Only a child? Or a criminal deserving death?
In 2009, the United States Supreme Court ruled on two Florida cases that challenged the sentencing of two Florida juvenile criminal defendants to life without the possibility of parole in non-homicide cases. Two Florida juveniles were sentenced to life in prison without parole for convictions of crimes that were not murder, manslaughter, or another type of homicide. One of these Florida juvenile cases involved a Jacksonville juvenile criminal charge, State of Florida v. Graham. The Jacksonville juvenile, Jamar Graham, was only 16 years old and accused of committing armed burglary in Jacksonville, Florida. After being convicted of burglary, he was placed on probation. When he was 17 years old and still on probation, he committed a home invasion armed robbery and charged in Jacksonville with violation of probation. Then, he was sentenced to life in Florida State Prison without any chance of being paroled. When the United States Supreme Court heard his appeal, he was 22 years old.
In the narrow 2005 opinion of Roper v. Simmons, the U.S. Supreme Court ruled, 5 to 4, that juveniles could not receive the death penalty as it violated the 8th Amendment’s prohibition against cruel and unusual punishment. The 8th Amendment of the United States Constitution is applied to the States, including Florida, through the 14th Amendment. Graham’s criminal defense attorney based his argument on this decision. Supreme Court Justice Kennedy spoke for the majority about this Jacksonville juvenile criminal case. He stated that “the Constitution prohibits the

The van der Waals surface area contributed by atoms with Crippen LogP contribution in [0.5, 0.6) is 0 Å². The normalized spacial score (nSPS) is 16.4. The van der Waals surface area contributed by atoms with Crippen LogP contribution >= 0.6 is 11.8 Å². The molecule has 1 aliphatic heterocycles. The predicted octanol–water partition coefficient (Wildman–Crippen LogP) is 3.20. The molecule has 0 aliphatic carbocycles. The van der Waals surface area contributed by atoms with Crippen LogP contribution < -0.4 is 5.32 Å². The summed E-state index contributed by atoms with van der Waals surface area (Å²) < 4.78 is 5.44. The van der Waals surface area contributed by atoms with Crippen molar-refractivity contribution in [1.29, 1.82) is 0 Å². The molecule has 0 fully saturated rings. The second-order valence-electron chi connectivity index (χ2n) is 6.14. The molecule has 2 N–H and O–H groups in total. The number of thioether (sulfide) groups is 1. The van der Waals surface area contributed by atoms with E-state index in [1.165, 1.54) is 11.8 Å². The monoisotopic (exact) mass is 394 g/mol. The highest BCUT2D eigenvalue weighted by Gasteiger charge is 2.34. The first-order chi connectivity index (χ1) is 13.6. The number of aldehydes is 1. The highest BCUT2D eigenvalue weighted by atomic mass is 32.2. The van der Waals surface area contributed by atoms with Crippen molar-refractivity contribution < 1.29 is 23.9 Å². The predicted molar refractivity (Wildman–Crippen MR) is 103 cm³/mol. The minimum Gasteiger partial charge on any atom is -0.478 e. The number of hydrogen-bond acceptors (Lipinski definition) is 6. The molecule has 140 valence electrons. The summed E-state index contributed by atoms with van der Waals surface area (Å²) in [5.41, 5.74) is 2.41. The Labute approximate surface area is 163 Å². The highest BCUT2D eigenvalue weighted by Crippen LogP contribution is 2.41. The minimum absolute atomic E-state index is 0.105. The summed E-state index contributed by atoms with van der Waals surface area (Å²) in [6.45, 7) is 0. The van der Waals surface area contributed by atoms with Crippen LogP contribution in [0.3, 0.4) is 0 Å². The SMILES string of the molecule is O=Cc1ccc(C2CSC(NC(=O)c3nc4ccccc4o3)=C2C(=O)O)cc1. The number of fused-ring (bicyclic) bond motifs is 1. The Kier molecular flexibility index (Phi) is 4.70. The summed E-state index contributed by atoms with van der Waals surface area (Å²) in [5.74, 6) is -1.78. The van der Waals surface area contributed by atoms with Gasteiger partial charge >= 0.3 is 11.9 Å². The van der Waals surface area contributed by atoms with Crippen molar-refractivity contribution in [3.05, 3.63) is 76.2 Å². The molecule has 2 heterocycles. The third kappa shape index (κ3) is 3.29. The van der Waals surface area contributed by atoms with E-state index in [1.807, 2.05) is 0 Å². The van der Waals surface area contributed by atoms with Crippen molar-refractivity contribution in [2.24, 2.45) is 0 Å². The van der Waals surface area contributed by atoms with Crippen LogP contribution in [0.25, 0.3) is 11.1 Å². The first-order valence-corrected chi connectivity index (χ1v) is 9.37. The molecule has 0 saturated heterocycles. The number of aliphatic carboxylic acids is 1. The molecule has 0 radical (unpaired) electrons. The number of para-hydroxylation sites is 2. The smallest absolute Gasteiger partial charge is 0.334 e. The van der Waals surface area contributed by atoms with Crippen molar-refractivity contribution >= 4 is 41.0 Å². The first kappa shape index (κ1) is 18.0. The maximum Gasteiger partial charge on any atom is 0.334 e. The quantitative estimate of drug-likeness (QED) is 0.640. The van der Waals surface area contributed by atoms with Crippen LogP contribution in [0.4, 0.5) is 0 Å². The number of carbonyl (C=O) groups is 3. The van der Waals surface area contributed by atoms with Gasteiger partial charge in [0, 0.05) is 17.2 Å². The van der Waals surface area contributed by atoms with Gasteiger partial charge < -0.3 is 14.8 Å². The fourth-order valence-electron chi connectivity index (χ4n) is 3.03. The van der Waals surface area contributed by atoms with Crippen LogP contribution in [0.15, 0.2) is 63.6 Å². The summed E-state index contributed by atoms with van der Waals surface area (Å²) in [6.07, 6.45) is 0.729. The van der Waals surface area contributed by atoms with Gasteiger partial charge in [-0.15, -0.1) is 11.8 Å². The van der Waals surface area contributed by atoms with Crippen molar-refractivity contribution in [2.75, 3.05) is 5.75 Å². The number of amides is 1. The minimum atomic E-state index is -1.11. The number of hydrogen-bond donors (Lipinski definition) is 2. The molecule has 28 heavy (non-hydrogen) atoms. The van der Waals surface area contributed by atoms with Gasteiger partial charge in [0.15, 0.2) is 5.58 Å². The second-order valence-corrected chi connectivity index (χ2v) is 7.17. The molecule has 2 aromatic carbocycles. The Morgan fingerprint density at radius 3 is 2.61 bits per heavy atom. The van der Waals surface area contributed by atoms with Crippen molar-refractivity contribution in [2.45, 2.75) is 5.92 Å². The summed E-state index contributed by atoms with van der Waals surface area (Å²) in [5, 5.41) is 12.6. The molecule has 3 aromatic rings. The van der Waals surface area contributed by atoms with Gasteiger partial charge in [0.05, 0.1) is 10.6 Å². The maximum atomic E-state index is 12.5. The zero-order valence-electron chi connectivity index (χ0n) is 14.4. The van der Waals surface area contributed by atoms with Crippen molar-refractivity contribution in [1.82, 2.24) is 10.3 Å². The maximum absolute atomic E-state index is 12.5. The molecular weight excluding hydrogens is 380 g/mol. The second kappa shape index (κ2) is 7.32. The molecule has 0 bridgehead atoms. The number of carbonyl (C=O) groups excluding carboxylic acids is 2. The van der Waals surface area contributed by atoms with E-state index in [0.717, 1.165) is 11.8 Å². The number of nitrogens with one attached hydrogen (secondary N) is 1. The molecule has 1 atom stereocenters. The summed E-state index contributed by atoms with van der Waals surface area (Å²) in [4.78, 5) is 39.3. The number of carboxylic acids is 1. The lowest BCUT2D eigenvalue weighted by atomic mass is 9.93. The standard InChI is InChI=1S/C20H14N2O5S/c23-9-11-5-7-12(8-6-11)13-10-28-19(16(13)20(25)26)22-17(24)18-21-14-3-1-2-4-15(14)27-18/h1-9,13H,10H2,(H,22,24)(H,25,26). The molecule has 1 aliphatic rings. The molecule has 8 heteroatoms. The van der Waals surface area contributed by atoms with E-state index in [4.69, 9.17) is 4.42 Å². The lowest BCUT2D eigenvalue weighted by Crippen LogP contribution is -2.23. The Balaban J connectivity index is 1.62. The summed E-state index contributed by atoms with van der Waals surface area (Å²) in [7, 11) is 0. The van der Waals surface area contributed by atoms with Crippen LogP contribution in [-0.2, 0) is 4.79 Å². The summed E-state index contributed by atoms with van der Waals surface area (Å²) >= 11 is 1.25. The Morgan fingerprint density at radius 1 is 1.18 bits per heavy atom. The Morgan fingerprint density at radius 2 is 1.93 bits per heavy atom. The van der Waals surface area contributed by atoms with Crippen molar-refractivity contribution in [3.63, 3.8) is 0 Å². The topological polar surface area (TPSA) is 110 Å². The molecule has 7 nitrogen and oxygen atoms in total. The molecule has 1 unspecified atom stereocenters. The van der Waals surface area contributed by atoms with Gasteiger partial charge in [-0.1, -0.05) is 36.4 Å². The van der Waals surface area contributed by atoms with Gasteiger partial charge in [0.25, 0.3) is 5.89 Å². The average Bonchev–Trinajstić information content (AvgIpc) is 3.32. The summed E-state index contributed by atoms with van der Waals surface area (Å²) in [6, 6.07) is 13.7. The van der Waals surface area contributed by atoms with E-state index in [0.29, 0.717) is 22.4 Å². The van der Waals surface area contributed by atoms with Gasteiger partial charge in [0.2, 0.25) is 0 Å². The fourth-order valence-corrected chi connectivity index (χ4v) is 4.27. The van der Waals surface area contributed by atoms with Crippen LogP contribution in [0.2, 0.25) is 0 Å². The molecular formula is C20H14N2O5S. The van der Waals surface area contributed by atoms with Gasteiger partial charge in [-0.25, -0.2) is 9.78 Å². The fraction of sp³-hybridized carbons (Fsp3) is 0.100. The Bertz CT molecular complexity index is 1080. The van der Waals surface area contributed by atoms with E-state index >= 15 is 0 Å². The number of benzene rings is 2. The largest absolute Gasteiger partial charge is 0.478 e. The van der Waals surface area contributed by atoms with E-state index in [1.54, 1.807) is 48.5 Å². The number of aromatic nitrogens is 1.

imposition of a life without parole sentence on a juvenile offender who did not commit homicide. A State need not guarantee the offender eventual release, but if it imposes a sentence of life it must provide him or her with some realistic opportunity to obtain release before the end of that term. The judgment of the First District Court of Appeal of Florida is reversed, and the case is remanded for further proceedings not inconsistent with this opinion.”
When it comes to juvenile delinquents, it is obvious that children and teenagers are not the same as adults. A child or teenager that has committed a crime, does not have the same capacity to make logical and well-thought out decisions as an adult. A child’s brain continues to develop into his or her early twenties, so they are more susceptible to peer pressure and acting on impulse. When it comes to a juvenile arrest or juvenile criminal charges, the Florida court systems should concentrate on rehabilitating the child or teenager. If we do not rehabilitate our youth in Jacksonville juvenile cases, we are only going to create more criminals in our Florida adult courts.
As a Jacksonville criminal lawyer, I know that a child that is arrested as a juvenile in Jacksonville is still trying to find out more about himself or herself. Jacksonville juveniles are still working on forming their personalities, so they are more likely to make decisions based on impulse and peer pressure. By placing an overly harsh sentence on a Florida juvenile criminal defendant, such as life in prison without parole, there is no chance for rehabilitation. Instead, the only focus is punishing the juvenile in Florida court.